When we heard that the local council’s partners had withdrawn from the development agreement for Dee House CHBPT decided to step in to see if we could help.
This Grade II Listed building was built in four phases commencing with an important 18th century townhouse which forms the core of the current building. It was extended for a religious order by Edmund Kirby in the neo-Gothic style with a later wing to the west in a ‘Georgian’ style. The low range of buildings above Souter’s Lane is 20th century but the key thing to note about Dee House is that it was built over Chester’s Roman Amphitheatre, only rediscovered in the early 20th century and partially excavated after the road to Newgate was diverted around it.
Dee House is in a sorry state having been abandoned by British Telecom and acquired by the then local council for “public benefit” but the recent withdrawal of the partner developer was the last straw and we saw CHBPT as a possible vehicle for its rescue. The Architectural Heritage Fund agreed and grant aided a Project Viability Report but we were surprised at the outcome of the study by Conservation Architects Donald Insall Associates. In parallel, Cheshire West and Chester Council had set up a working group to explore the best way forward and we worked in partnership with everyone to come to the same conclusion.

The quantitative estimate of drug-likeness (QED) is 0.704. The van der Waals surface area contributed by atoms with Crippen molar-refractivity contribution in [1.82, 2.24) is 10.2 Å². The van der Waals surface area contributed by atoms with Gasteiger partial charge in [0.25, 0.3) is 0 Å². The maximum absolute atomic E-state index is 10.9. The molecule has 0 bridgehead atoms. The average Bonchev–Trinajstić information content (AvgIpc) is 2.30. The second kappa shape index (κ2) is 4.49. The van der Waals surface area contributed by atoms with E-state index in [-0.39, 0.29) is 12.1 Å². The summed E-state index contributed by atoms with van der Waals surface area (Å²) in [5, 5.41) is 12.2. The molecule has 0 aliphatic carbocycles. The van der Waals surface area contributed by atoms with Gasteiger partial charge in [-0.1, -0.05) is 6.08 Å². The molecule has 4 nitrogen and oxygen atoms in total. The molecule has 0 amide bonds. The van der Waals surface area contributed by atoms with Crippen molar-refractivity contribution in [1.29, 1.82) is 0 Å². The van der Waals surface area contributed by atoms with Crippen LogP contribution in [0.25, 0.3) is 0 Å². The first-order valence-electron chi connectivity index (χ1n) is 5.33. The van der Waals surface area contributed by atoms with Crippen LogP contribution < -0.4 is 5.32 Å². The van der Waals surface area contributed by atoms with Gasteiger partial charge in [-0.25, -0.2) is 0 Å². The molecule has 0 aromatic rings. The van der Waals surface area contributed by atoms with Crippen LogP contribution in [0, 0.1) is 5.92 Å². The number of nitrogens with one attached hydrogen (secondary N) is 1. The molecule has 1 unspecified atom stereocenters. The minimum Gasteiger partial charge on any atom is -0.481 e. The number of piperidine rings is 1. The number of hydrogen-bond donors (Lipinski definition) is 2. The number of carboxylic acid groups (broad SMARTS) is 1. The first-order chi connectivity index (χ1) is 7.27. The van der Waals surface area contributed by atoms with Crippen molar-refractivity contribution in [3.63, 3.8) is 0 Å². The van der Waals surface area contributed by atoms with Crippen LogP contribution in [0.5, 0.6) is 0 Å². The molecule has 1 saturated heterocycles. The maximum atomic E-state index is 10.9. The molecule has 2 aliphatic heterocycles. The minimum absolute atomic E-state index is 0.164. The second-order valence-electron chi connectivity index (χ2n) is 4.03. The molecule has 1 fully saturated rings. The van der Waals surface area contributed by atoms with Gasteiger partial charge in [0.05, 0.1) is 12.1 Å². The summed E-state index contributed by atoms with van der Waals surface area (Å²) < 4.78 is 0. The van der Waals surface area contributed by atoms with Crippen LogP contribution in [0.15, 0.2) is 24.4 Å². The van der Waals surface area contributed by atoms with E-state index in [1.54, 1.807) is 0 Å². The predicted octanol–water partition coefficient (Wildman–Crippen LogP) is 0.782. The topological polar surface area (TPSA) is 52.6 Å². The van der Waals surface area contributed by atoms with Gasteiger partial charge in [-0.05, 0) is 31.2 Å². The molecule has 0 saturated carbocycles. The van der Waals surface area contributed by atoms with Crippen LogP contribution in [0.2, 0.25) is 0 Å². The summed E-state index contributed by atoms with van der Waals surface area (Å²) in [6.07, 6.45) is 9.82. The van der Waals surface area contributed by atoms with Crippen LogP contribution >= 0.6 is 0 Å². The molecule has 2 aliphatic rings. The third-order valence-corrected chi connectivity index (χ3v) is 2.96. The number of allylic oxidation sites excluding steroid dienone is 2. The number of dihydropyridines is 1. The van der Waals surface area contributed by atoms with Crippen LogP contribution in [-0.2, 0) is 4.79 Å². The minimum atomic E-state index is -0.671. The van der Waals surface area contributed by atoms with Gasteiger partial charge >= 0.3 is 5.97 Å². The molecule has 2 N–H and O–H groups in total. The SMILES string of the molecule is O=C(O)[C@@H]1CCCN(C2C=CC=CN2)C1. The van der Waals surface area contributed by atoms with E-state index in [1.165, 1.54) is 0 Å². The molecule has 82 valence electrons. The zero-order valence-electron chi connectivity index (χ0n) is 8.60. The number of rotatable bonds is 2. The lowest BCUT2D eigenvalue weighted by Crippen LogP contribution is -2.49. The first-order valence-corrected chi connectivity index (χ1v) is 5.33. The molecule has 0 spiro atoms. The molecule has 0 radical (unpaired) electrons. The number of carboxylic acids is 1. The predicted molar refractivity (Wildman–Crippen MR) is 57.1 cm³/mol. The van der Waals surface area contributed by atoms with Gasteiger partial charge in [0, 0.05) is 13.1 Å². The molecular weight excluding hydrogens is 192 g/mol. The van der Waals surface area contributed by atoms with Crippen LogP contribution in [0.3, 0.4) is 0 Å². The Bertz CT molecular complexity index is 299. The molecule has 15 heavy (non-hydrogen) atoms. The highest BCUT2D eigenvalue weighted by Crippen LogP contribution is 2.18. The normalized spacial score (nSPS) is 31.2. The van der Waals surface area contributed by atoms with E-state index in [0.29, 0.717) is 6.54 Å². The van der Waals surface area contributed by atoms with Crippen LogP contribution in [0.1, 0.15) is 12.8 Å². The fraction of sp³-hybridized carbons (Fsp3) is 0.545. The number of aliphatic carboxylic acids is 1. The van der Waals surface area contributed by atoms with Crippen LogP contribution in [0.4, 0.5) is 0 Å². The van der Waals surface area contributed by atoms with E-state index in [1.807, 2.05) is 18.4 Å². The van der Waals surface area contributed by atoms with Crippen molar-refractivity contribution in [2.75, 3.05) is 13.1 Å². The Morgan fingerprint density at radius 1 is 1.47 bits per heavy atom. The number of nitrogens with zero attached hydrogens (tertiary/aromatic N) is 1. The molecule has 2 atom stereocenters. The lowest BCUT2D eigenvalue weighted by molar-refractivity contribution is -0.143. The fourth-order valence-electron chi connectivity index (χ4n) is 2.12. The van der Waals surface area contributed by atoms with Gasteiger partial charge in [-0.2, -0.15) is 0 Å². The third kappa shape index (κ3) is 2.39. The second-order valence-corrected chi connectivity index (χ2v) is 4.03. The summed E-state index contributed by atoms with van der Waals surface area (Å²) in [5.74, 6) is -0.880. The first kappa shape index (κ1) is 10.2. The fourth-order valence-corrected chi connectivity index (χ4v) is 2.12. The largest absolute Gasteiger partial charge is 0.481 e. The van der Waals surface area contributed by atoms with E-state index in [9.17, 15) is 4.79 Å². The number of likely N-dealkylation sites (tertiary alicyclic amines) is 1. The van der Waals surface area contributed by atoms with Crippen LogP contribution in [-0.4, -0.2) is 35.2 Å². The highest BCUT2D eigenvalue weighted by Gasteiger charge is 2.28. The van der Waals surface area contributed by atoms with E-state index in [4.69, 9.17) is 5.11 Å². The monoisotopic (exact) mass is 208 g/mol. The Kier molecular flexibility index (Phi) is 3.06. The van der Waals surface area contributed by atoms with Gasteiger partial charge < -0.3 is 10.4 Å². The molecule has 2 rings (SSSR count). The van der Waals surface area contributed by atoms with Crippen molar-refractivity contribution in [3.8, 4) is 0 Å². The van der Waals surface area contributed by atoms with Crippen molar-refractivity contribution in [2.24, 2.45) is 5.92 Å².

We had thought that ownership by a community group might be CHBPT’s obvious route, but we soon discovered that the poor building is in a dangerous condition, damaged by fire, dry rot and internal collapse. For a conservation group to recommend partial demolition of an 18th century Listed building might appear contradictory but in fact it is the only way to remove a large conservation deficit and make the building safe, economically viable and ready to take on a new life.
Cheshire West and Chester Council accepted our recommendation, through the working party and has heroically risen to the challenge and submitted a September 2021 Listed Building Consent for a strip-out, salvage and stabilisation project ahead of trying to find a new partner developer. Our advice is that in return for this public investment a significant element of public access and interpretation was to be included in any future redevelopment proposal.
Our full report is available. if you would like an electronic copy please contact us.